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It is on the slopes of the Hunsrück in a side valley of the Moselle through which the Veldenzer Bach. The town of Bernkastel-Kues is 4 kilometres (2.5 mi) northeast, the county town of Wittlich is about 15 kilometres (9 mi) northwest, and the nearest city is Trier, 31 kilometres (19 mi) southwest (all distances in a straight line).
The first written reference to the castle was in the year 1156 (possibly a few years earlier). Frederick I (Barbarossa) confirmed the holding by Bishop Albert I of Verdun of the castle together with the surrounding land.
Since the 12th century, the Counts of Veldenz have been the feudal lords of the land and the castle, which became centre of the County of Veldenz. In 1286 Rudolf von Habsburg granted Veldenz city and market charters.
In 1444 the castle and surrounding area came into the possession of the counts of Pfalz-Zweibrücken due to the extinction of the Veldenz male line. They and their successors remained in possession of the castle and county until the year 1694, even though during the intervening Thirty Years War followed approximately 150 years later by the Palatinian Succession War the castle was occupied by Swedish, Spanish and French troops.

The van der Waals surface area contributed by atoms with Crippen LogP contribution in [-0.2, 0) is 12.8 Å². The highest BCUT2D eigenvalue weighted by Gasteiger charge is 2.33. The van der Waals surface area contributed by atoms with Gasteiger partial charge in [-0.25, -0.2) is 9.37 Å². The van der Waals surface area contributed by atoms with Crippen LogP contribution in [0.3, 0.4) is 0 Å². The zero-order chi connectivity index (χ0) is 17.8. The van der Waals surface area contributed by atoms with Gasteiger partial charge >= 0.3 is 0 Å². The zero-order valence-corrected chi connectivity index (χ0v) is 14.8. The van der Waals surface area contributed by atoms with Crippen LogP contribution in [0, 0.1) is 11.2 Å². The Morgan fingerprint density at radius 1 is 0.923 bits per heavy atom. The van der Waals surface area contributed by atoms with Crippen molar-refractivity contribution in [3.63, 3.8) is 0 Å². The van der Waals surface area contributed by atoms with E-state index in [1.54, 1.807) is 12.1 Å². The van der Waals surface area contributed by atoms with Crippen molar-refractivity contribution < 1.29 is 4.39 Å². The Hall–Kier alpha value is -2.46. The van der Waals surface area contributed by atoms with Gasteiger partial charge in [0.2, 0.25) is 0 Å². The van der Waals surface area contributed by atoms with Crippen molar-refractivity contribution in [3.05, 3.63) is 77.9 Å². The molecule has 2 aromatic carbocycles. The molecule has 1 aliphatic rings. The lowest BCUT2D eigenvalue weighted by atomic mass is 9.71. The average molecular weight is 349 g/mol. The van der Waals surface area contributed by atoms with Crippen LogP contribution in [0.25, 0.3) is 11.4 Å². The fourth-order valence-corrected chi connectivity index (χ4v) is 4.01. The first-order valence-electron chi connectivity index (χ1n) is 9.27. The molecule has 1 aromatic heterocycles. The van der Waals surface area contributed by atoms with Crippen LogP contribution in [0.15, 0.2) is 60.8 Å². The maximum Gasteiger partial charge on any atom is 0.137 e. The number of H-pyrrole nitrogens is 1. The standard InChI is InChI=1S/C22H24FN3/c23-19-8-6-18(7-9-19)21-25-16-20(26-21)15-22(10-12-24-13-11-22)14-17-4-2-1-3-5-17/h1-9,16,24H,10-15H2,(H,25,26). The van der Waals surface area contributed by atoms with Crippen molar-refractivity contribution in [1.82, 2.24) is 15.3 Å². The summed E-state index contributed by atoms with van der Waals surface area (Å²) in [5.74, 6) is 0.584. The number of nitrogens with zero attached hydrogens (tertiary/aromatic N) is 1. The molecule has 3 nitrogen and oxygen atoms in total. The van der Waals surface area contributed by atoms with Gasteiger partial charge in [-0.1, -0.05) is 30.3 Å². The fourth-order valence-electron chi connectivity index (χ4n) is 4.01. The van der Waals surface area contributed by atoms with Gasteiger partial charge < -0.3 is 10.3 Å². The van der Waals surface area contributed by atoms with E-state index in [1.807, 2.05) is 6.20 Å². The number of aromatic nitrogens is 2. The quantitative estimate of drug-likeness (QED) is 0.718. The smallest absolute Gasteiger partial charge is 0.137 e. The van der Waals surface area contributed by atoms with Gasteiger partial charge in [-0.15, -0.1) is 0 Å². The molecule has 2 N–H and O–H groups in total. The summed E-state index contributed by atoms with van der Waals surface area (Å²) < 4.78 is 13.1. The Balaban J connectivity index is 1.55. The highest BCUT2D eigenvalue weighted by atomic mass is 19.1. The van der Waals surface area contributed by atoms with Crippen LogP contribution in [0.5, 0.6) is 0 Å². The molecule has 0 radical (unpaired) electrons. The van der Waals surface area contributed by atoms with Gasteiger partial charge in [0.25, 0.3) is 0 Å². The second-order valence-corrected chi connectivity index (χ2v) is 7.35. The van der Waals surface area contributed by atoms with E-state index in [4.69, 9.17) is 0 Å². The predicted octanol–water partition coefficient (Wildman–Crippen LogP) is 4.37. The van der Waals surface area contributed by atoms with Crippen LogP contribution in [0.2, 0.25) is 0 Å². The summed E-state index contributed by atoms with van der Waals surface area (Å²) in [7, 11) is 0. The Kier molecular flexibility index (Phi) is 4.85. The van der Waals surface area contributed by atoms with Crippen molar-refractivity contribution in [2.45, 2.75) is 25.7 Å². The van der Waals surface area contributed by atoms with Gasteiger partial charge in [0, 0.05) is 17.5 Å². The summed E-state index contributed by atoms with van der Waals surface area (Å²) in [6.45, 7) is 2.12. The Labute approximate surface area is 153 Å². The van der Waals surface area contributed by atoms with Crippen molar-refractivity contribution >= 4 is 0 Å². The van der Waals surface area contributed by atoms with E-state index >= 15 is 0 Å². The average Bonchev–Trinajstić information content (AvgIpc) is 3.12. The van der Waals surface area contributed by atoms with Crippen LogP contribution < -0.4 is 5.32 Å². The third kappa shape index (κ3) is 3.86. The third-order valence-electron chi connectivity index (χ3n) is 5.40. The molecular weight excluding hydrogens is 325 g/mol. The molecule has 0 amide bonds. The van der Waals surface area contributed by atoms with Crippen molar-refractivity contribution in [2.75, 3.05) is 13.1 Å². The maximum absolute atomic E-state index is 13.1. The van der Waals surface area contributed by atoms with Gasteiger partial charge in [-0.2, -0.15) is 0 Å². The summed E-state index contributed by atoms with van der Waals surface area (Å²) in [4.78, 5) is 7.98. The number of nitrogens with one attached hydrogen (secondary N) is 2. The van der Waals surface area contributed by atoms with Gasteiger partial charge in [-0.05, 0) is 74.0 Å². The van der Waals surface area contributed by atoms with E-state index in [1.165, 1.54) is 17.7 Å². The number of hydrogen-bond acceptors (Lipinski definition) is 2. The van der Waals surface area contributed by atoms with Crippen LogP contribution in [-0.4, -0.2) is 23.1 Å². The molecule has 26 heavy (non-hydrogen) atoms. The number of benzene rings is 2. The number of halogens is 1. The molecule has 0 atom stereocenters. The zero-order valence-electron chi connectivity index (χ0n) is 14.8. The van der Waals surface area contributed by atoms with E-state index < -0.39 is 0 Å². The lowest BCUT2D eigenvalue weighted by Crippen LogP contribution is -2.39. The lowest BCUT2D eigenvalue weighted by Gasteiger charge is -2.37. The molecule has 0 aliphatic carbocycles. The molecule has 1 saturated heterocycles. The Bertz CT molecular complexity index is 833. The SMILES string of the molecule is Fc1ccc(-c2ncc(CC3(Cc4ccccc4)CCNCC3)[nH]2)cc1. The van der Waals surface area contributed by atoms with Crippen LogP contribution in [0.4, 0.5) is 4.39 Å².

Finally in 1681, the castle was destroyed. In the following years, the owner moved and often used the ruin as a quarry, over time it belonged to the Electorate of the Palatinate and Bavaria. Since 1807, it is in private hands and is now owned by the Haufs-Brusberg family.
In the 15th century the site was the largest castle in the Central Moselle. This fact would appear to explain the German term Schloss in the name which is still used today. At the same time it distinguishes it from the castle Nohfelden known in German as "Burg Veldenz".
The extensive ruins of the spur castle were structurally secured and partly rebuilt in the 19th century. They are on a high hill spur that drops away steeply on three sides. They are almost 100 metres (330 ft) long and 30 metres (98 ft) wide.
On the main defensive side in the north and similarly on the southern flank there is a powerful bastion. The bergfried in the east was not rebuilt, in contrast to the palas with its distinctive stepped gable, which is now used as a restaurant.
- Alexander Thon/Stefan Ulrich, "Von den Schauern der Vorwelt umweht...". Burgen und Schlösser an der Mosel, Regensburg: Schnell & Steiner 2007, S. 148-153. ISBN 978-3-7954-1926-4
- SchlossVeldenz home page
- Further information on Schloss Veldenz
- Schloss Veldenz interest group (in German)